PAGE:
Michael Palin in Wyeth’s (and Helga’s) world.


It’s not a stretch to suggest that if you’d never heard of Monty Python, you’d think of Michael Palin as the guy who does documentaries, especially travelogues, though lately he’s branched out into art.

Vilhelm Hammershøi: “He was an artist. He made paintings. The rest is silence.”

Michael Palin: “The world is an absurd and silly place.”

Andrew Wyeth is far better known than Hammershøi, and Palin leads with Wyeth’s well-known “Christina’s World,” but the ultimate focus lies elsewhere.

Michael Palin heads for rural Pennsylvania and Maine to explore the extraordinary life and work of one of America’s most popular and controversial painters, Andrew Wyeth. Fascinated by his iconic painting Christina’s World, Palin goes in search of the real life stories that inspired this and Wyeth’s other depictions of the American landscape and its hard grafting inhabitants.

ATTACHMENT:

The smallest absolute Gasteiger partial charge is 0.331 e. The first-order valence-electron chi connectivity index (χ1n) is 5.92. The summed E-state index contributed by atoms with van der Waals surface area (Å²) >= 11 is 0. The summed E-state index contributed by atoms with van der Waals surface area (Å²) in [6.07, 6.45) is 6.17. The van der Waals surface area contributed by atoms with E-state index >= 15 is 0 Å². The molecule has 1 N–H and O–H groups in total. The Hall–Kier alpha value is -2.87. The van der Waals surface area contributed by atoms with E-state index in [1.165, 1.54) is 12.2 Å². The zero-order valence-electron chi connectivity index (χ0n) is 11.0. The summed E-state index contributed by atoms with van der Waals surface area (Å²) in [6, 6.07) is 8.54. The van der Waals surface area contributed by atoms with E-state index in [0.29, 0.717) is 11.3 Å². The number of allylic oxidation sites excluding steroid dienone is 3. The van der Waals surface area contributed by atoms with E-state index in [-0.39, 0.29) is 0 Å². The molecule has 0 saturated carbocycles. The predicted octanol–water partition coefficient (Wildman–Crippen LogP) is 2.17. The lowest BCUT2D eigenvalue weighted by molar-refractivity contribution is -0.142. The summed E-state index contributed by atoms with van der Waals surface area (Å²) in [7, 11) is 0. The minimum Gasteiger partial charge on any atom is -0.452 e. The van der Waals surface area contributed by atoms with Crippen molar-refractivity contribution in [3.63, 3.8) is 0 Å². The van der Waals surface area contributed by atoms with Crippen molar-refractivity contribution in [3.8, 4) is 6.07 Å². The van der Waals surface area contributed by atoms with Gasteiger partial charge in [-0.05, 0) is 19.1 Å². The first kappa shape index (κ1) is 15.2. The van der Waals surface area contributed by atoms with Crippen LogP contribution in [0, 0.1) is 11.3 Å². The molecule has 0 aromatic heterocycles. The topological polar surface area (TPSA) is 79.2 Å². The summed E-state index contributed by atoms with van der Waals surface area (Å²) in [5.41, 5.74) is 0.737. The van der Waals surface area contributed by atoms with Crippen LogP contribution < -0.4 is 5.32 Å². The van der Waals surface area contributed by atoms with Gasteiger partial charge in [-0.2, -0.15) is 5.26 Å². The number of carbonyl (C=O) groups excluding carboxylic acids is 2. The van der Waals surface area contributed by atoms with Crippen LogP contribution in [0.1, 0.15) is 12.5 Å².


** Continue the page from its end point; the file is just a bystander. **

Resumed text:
Tracking down the farmers, friends and family featured in Wyeth’s magically real work, Palin builds a picture of an eccentric, enigmatic and driven painter. He also gets a rare interview with Helga, the woman who put Wyeth back in the headlines when the press discovered he had been painting her nude, compulsively but secretly for 15 years.

Ah, yes. The infamous Helga Testorf.

How Michael Palin Broke the Silence of The Helga Paintings, by Bob Duggan (Big Think)

… Palin deserves a lot of credit for getting Helga Testorf to give her side of the story at last, but it raises the question of how true her or the Wyeths’ side really is. Undoubtedly, “The Helga Paintings” are really about “love,” but whether they’re about love of art, love of the human form, love of a friend, love of a mistress, love of money (the root of all evil), or some or all of the above, I’d love to know.

As an aside, the late Robert Hughes didn’t buy into the “official” explanations.


… The final lesson of the Helga hype was that we journalists had done it to ourselves. We wanted to believe in a big, squishy human-interest story where none existed. When it began to come clear that there was not, we still went ahead, because we were afraid of being outsplashed by rivals.

Whether 1987 or 2017, it seems that certain aspects of American culture are recurring and eternal.